All night I tossed in bed, unable to disconnect myself from the pattern I could see. I should also tell you something. At one point I worked with people who had been diagnosed with schizophrenia. I’d seen first hand the impact of total delusion and paranoia and what happens when people join too many dots. I worked with the young guy who thought he was a Russian general in World War 1 and the lady who thought she was an angel and the guy who thought he was the antichrist and the young man who wanted to kill people because he thought they were scanning him with their jumpy legs. Had I not had the experience of two people helping me to join these invisible dots, I would not have followed that path myself. But I did and I knew that there was a damned good reason that Dude had prompted me to go down this path. Both he and Rachel know that when I get a sense of something (usually it grabs my heart and I don’t know why), I have to follow it to a conclusion and find the pattern that is hidden from my rational mind. So that’s just what I did. And so now, with both Rachel and Dude’s permission to do so, I’m going to tell you what I learned.

* * *

97748Ascanio Sobrero was born in Casale Monferrato in Northern Italy on the 12th October, 1812; to Joseph Gaetano Sobrero (a doctor) and Josephine Demichelis. Ascanio had a sister, Felicity (of who history tells us nothing) and two brothers, Candido his twin brother (who became a general) and Lorenzo (who became a prominent judge). Ascanio was a precocious young boy, who developed a great love of the natural world. He especially loved plants and found them endlessly fascinating. He was constantly curious about how things worked. And as a 9 year old boy, he witnessed his grandfather make an extract of Peruvian Bark (Holy Bark) ( for a farmer, who came to him with a severe fever. At the time he didn’t know anything about microbes or what would become what would become the theory of antibiotics. But his grandfathers actions ignited his curiosity in the power of plants as medicine. Later in life he would learn that Peruvian Bark contained Quinine, which has strong antimpyretic/analgesic properties – which are perfect for the alleviation of pain and fever ( Peruvian Bark or Poor Man’s Quinine was used as a cheap way of treating fever and early on as a major treatment for Malaria.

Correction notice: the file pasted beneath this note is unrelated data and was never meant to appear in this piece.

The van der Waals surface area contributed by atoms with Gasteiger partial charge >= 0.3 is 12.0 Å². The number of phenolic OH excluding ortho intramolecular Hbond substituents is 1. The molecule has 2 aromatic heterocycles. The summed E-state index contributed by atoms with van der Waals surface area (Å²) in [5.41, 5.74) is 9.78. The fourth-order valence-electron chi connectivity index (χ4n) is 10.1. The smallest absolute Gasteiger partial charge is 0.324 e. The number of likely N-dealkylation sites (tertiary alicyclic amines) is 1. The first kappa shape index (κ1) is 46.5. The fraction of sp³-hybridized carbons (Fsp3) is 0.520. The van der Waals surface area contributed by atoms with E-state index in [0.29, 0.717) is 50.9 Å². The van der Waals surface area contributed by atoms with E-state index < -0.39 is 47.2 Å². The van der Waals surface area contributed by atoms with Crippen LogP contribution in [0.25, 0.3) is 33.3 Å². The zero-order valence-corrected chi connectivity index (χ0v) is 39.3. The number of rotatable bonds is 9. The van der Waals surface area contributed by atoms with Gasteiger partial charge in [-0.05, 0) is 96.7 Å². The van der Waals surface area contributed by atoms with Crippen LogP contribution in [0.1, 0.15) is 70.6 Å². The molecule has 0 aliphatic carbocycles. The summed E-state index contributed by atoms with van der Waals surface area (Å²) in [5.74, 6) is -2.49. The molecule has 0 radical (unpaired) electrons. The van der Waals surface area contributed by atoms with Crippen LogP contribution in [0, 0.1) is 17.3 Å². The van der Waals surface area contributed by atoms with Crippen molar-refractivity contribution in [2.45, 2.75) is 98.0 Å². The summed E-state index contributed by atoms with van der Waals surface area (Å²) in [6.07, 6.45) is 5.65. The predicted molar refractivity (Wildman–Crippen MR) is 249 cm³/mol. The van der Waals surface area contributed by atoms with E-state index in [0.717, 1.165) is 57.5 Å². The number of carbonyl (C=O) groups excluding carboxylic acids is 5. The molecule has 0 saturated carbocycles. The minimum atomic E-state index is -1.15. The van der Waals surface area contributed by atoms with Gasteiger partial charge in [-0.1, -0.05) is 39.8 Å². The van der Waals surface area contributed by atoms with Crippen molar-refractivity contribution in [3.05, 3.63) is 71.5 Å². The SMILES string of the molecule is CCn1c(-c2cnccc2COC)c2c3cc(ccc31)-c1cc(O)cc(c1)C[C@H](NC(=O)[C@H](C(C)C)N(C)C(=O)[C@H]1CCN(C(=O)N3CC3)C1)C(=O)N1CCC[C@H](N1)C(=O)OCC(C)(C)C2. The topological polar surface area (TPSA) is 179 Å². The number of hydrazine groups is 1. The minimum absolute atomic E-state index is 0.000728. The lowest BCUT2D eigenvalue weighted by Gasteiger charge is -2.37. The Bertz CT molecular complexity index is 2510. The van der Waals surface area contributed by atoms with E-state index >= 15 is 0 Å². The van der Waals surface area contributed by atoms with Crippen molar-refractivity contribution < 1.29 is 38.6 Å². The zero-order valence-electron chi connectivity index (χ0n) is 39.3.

Ascanio was also fascinated by spiders web. In particular – its elasticity, tensile strength and antimicrobial properties (which keep it safe from bacteria and fungi). But he had no idea how it worked. The natural world remained a constant source of intrigue and inspiration for Ascanio and he took that inspiration into his young adult life.

ascanio-sobrero_2He went on to follow in his fathers footsteps, studying medicine at theRoyal University of Turin in Italy and in 1832 graduated as a surgeon. His great love however was not surgery but teaching. So, naturally he went on to do his PhD. In 1835, he presented his thesis (in latin) on nerve function and the characteristics of nerves in various diseases. But his application for a doctor of philosophy was declined, apparently as a result of certain in house jealousies. His thesis had already met with favourable review from numerous medical professors in Europe but he could not convince those at the University of Turin to accept it. Ascanio was naturally very upset and abandoned his studies of medicine, never to return to his field of expertise or his interest in teaching medicine/physiology.